[First try at a short story]
He was a small boy, no more than seven or eight years old. The middle child among so many. There were six children in all, three each boys and girls. His name was Moshe, or Moses as we would call him.
The oldest child was Sarah. Sarah at fourteen was getting to be very pretty and would hopefully not require much of a dowry. Their family was not rich. They lived in a two room shack, a memory of better times when Moses’ father was still around and making a living. But in those days any serious infection could end your life early and so it was for their father. Moses’ mother made do by taking in laundry and seamstress work and between that and keeping everyone as feed, clothed and clean as possible got six hours of sleep a night. Shabbat was a blessed respite.
Moses’ family also got some help from the religious community, not that anyone was really rich in their shtetl, but those with means tried to help out and some really needed help if they weren’t to starve.
When was this? Does it really matter, it was a few hundred years ago and during one of those times of relative peace when they weren’t being set upon by a pogrom. Happy times!
The boy went to a kheyder, a day school, where he and the other boys learned to read and write and learned Torah. In that day and age to be learned meant to know not only worldly things but specifically to know Torah. Yet it was not an egalitarian time and girls weren’t taught in school, their mothers taught them what they needed to know.
When they would be let out the boys would play simple games. Moses and his friends liked to roll hoops with sticks. They would compete to see how far they could roll them without having the hoop wobble and fall.
One day Moses’ hoop wobbled and turned off the road, and there was a slope right there that descended down a hill. Like any eight year old he ran after it. Soon he lost track of his friend’s voices because for some reason the hoop stayed up for a while.
At last the hoop came to a stop at the edge of a cliff overlooking a small valley. On the other side there was a rock wall. Looking around Moses saw a pile of stones and thought it would be fun to investigate, so he climbed up to them.
He stubbed his toe on the rock and said “Ouch!” and after a couple of seconds heard “ouch” come back softly. Then he tried saying other things. He noticed that only some words came back, not all of them:
“Is mother worried”
“Will I pass the test”
“How do I find my way home”
“Is the way home north, south, east or west”
Wow, thought Moses, this is amazing. I’ll have to tell people about this. It’s like the Oracle of Greek history he’d heard a travelling storyteller talk about once.
On his way back to the road he carefully cut blazes into the trees so he could find his way back from the road. He ran home and told his mother. First she was angry because he’d been gone for two hours and nobody knew where he’d gone, not even his friends who described him running off into the woods.
Once she had decided on his punishment, she realized that he really needed to tell his story. She listened carefully and said “Moses, that is a great story. Maybe you’ll become a storyteller one day!”. Moses tried to tell her that it was true, but she just wasn’t listening after that. She thought it was all a contrivance to try and get out of the extra chores.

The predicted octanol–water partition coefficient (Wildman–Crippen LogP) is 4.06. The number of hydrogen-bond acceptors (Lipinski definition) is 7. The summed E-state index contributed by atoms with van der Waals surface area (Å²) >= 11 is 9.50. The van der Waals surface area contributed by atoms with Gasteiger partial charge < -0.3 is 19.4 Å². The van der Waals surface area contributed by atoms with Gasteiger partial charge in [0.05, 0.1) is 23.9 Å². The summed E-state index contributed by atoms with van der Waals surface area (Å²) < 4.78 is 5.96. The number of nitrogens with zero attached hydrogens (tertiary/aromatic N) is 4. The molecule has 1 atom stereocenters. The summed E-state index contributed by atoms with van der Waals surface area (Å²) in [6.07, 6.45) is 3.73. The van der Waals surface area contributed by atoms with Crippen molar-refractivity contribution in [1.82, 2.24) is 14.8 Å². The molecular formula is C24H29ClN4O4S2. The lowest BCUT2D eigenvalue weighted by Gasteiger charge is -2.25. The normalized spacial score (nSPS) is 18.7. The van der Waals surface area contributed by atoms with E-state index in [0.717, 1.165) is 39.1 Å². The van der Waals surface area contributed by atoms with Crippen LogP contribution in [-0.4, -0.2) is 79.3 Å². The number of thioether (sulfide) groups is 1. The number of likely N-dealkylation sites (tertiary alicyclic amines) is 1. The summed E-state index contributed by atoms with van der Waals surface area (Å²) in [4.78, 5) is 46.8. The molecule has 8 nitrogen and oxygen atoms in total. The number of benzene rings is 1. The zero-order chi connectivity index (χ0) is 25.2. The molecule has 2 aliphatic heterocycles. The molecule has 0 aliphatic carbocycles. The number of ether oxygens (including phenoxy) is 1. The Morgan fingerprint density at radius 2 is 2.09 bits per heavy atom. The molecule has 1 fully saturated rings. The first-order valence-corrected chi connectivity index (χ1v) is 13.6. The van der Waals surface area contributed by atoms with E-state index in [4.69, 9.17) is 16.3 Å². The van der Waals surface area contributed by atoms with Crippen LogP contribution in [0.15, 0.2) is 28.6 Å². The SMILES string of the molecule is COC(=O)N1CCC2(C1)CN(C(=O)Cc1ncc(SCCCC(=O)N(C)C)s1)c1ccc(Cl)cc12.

A week later, the extra chores done and gone, Moses had thought of a way to convince people. He would take his twelve year old brother Sam with him and show him. After class they went for a walk in the woods, following the blazes Moses cut in the trees. Moses showed Sam the interesting echo and Sam nodded, it was really unusual.
On their way home they talked about how to tell the adults. Sam said “Let’s tell our teacher Rav Chaim, he’s very wise”. The next day after class they tried to tell Rav Chaim, he looked at the two of them and said, “So, you say something and the echo picks out the answer?”, they nodded, “no good can come of this. You should stay away, it is no work of Hashem”.
They talked some more and decided to talk to Mr. Goldberg the butcher, perhaps he would take a more practical and less superstitious view. Goldberg looked at them, “You expect me to believe this?”, they nodded, “well, I can’t see the harm in taking an hour off, business is slow today.”
They lead the butcher to the cliff and he asked his questions as the described:
“Should I stock more beef or chicken”
“Will I live a long life”
“Are my employees honest or not”
He turned to the boys, “Well, I got one answer, but that was it. Let’s see if it’s right about that”
The butcher buys up more beef than usual. In the next week he sells the usual amount of beef but not much chicken and has to donate the excess meat so it won’t spoil. He goes to the boys and is furious. Sam say: “But it was right, you sold more beef than chicken, you just didn’t sell more beef”.
The butcher says he isn’t going to get involved anymore. He’s learned his lesson.
The boys go to the rabbi and talk about the echo and the butcher. The rabbi says: “Maybe I should try asking it a question. What harm is there?”
They make their way to the wall and the Rabbi describes a long question from the Talmud and says:
“Who was right, Akiva or Tarfon?”